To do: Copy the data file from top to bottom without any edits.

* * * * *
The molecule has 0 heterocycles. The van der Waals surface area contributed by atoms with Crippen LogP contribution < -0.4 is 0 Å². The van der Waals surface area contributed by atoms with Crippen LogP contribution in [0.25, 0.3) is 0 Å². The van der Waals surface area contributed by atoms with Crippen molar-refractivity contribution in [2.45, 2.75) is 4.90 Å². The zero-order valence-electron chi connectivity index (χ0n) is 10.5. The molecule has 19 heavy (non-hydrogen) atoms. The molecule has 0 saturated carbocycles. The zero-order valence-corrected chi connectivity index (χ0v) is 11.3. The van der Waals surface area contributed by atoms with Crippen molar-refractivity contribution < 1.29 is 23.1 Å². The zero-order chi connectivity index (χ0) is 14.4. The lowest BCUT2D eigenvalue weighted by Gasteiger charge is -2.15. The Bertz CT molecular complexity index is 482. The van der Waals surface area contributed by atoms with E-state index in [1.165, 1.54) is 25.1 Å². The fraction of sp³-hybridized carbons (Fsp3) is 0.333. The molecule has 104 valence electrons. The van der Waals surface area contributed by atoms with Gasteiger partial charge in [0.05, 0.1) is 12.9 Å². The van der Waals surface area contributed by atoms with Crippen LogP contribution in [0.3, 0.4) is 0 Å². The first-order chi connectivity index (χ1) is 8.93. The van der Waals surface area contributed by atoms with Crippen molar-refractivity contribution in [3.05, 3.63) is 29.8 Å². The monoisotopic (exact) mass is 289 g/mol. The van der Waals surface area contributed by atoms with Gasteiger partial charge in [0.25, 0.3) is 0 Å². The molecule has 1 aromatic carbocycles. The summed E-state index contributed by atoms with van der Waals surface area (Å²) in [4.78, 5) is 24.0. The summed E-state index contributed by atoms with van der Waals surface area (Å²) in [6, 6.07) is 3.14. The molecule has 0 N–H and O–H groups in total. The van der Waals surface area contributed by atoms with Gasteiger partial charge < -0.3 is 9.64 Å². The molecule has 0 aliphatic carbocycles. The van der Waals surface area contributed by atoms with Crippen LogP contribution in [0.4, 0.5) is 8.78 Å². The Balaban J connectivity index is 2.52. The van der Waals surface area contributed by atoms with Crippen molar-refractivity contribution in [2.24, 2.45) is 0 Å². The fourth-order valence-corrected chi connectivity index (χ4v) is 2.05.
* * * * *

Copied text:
The molecule has 0 heterocycles. The van der Waals surface area contributed by atoms with Crippen LogP contribution < -0.4 is 0 Å². The van der Waals surface area contributed by atoms with Crippen LogP contribution in [0.25, 0.3) is 0 Å². The van der Waals surface area contributed by atoms with Crippen molar-refractivity contribution in [2.45, 2.75) is 4.90 Å². The zero-order valence-electron chi connectivity index (χ0n) is 10.5. The molecule has 19 heavy (non-hydrogen) atoms. The molecule has 0 saturated carbocycles. The zero-order valence-corrected chi connectivity index (χ0v) is 11.3. The van der Waals surface area contributed by atoms with Crippen molar-refractivity contribution < 1.29 is 23.1 Å². The zero-order chi connectivity index (χ0) is 14.4. The lowest BCUT2D eigenvalue weighted by Gasteiger charge is -2.15. The Bertz CT molecular complexity index is 482. The van der Waals surface area contributed by atoms with E-state index in [1.165, 1.54) is 25.1 Å². The fraction of sp³-hybridized carbons (Fsp3) is 0.333. The molecule has 104 valence electrons. The van der Waals surface area contributed by atoms with Gasteiger partial charge in [0.05, 0.1) is 12.9 Å². The van der Waals surface area contributed by atoms with Crippen LogP contribution in [0.3, 0.4) is 0 Å². The first-order chi connectivity index (χ1) is 8.93. The van der Waals surface area contributed by atoms with Crippen molar-refractivity contribution in [3.05, 3.63) is 29.8 Å². The monoisotopic (exact) mass is 289 g/mol. The van der Waals surface area contributed by atoms with Gasteiger partial charge in [0.25, 0.3) is 0 Å². The molecule has 1 aromatic carbocycles. The summed E-state index contributed by atoms with van der Waals surface area (Å²) in [4.78, 5) is 24.0. The summed E-state index contributed by atoms with van der Waals surface area (Å²) in [6, 6.07) is 3.14. The molecule has 0 N–H and O–H groups in total. The van der Waals surface area contributed by atoms with Gasteiger partial charge < -0.3 is 9.64 Å². The molecule has 0 aliphatic carbocycles. The van der Waals surface area contributed by atoms with Crippen LogP contribution in [0.4, 0.5) is 8.78 Å². The Balaban J connectivity index is 2.52. The van der Waals surface area contributed by atoms with Crippen molar-refractivity contribution in [2.24, 2.45) is 0 Å². The fourth-order valence-corrected chi connectivity index (χ4v) is 2.05.